Page 268 - Week 01 - Thursday, 29 November 2012

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I think it is a bit rich to come in here, having all last term said, “Actually, we think we should go back to the two-hour lunch break,” and now just make a cheap political point because it suits their current political narrative. I think we can do a little better.

MR HANSON (Molonglo) (10.52): As the manager of government business alluded to, I was at the original meeting when this was discussed, and I expressed on behalf of the opposition our concern with the sitting pattern as it is proposed, both the proposed dates for estimates—and I will deal with that issue first—and the fact that it only contains 13 weeks.

In regard to the sitting dates for estimates, it is only a guide. To have it in the week following the budget sitting, which is a very busy week, does not necessarily leave time for the committee and the opposition to properly engage with the community. For community groups, who are often the first people to appear before an estimates committee, it does not necessarily give them the time to absorb all the details contained within the budget.

Obviously the government have had all the lead-up through their processes to discuss it in some detail. Certainly it is a matter for the committee to determine what those dates are, but I foreshadow that from the opposition’s point of view normally more time would be given—certainly a week free following the full sitting week, so it would probably be the week after. That is certainly a matter for the committee. Any vote today, whether we vote for or against various matters, should not indicate that the opposition gives agreement to that draft proposal.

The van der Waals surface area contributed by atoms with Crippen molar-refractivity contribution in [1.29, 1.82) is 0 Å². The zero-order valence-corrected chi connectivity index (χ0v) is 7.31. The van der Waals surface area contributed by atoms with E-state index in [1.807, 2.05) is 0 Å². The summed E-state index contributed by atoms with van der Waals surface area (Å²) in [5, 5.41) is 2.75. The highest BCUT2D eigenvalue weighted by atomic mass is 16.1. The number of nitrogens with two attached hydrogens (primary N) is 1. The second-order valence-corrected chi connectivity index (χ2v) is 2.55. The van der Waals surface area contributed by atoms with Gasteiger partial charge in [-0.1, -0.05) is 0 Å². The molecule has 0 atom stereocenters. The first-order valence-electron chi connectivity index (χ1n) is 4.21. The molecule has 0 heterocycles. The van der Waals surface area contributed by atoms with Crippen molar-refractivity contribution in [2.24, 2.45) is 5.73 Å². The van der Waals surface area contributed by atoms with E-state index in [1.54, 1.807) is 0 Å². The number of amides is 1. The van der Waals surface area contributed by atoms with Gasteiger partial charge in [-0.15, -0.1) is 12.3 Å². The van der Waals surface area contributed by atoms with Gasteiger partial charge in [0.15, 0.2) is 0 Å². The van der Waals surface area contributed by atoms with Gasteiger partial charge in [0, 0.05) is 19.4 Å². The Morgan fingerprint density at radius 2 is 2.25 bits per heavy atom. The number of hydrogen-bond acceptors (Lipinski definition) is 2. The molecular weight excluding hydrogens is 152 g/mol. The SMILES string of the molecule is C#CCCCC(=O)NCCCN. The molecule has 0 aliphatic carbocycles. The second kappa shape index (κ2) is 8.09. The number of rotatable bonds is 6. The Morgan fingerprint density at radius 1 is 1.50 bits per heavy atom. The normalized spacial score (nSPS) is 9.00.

When it comes to the sittings, Mr Rattenbury just said that this is all about cheap political point scoring and so on. But we now have a minister whose first acts in this place as part of the government seem to be longer lunches, shorter sittings on a Wednesday to curtail important business from non-executive members, and to have less sittings.

It is incongruous that we have a government and a Greens party who are advocating more members in this place, saying how busy they are as ministers, and the government is saying that they are going to be looking at increasing the size of the executive, which has some merit, that we need 25 members, or we need whatever the number is—certainly the Chief Minister is advocating 25 members—but at the same time they are reducing the amount of work that we do. I do not understand that.

Some of their actions the other day when it came to committees reduced the amount of scrutiny of this place. Why is it that this government are trying to curtail it? There are two logical explanations. Firstly, they are lazy. That could be quite a plausible explanation—that they have better things to do. Perhaps they want to duck away for drinks before the parliament rises. Maybe that is part of it—that they want to sit less because it interferes with their social engagements. That certainly is a plausible explanation and is one that perhaps has some relevance given the events of yesterday.

Perhaps what this is about is further restricting the ability of the opposition to perform its very important role of scrutiny of the government. There is no question that the

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